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Thread: Residue Theorem

  1. #1
    Super Member Deadstar's Avatar
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    Residue Theorem

    I cant figure out where the singularities are on this Q!

    Q: Use a large semicircular contour and the residue theorem to evaluate:
    $\displaystyle \int_{-\infty}^{\infty} \frac{x^2}{x^4 + 1} dx$.

    Lets call the integral above I.

    Then I = $\displaystyle 2 \pi i \sum$ residues of $\displaystyle \frac{z^2}{z^4 + 1}$.

    Then when i find these residues i sub them into $\displaystyle \frac{z^2}{4z^3} = \frac{1}{4z}$ to get the residues but i cant figure out what z should be. It SHOULD be $\displaystyle e^{\frac{\pi i}{4}}$ and $\displaystyle e^{\frac{3 \pi i}{4}}$ but i have no idea how to get those. I got $\displaystyle \sqrt{i}$ and $\displaystyle i \sqrt{i}$. Are those equivalent?!?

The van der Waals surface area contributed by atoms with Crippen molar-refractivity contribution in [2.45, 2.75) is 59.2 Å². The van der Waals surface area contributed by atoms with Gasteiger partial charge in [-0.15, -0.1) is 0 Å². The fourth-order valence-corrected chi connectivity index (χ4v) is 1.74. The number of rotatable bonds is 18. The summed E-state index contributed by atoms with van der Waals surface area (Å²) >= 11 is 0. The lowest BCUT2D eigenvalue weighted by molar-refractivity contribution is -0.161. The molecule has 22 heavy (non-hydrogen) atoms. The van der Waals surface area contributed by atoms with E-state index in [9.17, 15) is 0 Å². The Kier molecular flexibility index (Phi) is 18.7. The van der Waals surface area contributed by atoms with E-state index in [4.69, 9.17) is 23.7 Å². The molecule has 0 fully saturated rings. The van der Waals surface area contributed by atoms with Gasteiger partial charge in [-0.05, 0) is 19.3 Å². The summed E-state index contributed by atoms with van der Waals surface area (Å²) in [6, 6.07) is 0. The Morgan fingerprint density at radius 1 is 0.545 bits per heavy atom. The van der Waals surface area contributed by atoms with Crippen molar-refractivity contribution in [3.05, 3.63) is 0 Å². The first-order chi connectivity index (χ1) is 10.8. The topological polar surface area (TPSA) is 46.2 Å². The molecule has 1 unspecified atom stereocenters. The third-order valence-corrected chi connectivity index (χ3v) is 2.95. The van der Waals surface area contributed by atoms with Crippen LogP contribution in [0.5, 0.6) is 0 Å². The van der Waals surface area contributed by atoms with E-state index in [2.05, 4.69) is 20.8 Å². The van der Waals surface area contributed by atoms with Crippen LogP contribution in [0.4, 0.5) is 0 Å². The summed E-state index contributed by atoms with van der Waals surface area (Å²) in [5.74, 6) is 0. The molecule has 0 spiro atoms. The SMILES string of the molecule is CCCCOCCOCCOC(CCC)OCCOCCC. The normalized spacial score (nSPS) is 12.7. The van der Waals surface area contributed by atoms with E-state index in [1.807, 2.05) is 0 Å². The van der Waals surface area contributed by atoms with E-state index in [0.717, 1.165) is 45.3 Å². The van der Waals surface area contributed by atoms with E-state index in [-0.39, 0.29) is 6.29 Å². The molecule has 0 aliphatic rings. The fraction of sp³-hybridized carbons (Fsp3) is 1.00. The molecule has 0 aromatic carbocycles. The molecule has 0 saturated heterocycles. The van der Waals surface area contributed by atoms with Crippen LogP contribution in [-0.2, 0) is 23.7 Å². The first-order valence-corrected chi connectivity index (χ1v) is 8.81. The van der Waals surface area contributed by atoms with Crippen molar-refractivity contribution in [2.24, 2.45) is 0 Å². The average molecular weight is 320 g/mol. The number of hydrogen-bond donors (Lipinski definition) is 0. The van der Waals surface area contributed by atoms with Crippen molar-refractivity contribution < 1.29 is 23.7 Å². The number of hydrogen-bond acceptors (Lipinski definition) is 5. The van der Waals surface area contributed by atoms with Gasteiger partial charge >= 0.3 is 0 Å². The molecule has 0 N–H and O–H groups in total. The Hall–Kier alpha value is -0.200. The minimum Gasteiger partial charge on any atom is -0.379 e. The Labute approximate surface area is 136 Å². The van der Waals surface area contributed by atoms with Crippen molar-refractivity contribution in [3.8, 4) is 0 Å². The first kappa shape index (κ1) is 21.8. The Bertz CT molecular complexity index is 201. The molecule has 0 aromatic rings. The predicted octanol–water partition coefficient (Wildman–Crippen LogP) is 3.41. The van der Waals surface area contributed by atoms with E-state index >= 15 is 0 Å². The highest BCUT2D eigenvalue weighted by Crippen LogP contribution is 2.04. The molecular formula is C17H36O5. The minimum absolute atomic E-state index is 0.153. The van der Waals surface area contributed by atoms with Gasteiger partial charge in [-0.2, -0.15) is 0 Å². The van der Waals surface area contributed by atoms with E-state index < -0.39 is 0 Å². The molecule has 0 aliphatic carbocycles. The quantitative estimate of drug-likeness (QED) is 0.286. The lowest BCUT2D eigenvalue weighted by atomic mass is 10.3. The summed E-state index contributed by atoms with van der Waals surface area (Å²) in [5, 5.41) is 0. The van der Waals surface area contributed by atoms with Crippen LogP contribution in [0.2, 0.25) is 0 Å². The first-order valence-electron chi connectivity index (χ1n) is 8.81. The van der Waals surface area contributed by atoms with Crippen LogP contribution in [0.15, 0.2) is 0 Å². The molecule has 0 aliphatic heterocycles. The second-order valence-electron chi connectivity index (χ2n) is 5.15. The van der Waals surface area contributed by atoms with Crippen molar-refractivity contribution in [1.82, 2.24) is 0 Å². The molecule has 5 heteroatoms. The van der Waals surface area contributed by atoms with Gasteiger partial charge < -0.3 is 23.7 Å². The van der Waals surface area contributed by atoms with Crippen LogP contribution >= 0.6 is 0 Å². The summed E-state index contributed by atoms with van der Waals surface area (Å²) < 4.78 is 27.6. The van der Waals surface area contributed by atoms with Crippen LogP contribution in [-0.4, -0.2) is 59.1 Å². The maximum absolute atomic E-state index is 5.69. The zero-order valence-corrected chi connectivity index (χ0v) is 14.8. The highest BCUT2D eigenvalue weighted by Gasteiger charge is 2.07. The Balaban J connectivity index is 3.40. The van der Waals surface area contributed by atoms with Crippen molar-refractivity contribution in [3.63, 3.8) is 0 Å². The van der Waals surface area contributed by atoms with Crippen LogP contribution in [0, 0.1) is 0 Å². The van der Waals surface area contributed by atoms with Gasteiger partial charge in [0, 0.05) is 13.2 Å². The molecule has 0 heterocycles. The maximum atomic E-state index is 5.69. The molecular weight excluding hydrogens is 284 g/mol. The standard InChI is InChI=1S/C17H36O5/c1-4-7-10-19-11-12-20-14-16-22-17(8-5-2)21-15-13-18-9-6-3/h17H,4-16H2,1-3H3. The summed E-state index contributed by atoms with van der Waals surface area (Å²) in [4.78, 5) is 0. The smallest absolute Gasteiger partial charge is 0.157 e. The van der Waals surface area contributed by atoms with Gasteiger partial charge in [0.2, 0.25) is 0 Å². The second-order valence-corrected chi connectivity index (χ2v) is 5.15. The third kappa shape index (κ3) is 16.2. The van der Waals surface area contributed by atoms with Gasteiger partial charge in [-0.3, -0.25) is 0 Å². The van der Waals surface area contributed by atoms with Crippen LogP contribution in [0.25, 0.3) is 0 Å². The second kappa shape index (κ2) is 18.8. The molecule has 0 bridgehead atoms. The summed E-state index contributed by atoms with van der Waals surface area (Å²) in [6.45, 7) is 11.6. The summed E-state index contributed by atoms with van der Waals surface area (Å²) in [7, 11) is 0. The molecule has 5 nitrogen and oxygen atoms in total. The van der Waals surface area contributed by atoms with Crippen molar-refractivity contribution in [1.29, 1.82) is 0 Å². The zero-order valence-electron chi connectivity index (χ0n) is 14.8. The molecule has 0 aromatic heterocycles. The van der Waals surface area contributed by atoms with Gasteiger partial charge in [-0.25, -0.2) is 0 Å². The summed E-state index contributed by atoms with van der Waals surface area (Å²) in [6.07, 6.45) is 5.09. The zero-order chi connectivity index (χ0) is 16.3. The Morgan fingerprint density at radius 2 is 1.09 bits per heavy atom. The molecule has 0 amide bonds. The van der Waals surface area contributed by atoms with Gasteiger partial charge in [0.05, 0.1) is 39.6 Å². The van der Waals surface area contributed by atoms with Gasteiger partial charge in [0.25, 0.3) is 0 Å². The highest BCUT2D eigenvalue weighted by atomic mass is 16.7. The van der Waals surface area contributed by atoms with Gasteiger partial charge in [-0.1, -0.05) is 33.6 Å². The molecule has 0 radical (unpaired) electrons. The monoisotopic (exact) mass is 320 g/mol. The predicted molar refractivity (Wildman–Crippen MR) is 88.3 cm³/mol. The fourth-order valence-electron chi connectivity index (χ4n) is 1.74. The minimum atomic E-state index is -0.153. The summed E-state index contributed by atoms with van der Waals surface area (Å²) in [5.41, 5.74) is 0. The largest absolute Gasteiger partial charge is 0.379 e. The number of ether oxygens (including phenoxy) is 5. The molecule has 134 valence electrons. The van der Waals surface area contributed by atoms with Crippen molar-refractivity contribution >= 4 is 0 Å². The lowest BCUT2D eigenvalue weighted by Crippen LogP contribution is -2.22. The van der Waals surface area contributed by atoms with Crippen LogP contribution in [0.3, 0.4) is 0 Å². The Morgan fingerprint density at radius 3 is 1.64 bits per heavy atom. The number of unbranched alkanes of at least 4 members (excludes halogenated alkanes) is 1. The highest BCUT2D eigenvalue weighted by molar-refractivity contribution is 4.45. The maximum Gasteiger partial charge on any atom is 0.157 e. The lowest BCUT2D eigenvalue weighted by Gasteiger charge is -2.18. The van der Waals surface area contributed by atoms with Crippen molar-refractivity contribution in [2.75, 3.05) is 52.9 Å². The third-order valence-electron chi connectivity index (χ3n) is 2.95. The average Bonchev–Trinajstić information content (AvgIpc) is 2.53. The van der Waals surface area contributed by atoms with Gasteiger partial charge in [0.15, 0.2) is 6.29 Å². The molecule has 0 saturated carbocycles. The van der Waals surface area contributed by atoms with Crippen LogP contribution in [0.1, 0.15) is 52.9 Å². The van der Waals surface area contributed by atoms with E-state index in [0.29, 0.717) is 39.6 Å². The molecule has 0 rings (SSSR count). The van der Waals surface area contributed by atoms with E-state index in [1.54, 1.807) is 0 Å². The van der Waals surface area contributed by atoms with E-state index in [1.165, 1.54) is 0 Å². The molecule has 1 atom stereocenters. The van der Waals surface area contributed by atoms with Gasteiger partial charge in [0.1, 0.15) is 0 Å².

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  2. #2
    MHF Contributor
    Opalg's Avatar
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    If $\displaystyle z^4+1=0$ then $\displaystyle z^4=-1$. So you are looking for fourth roots of 1. How do you find them? (Answer: De Moivre's theorem. Write 1 as $\displaystyle e^{i\pi}$ and raise it to the power 1/4.)
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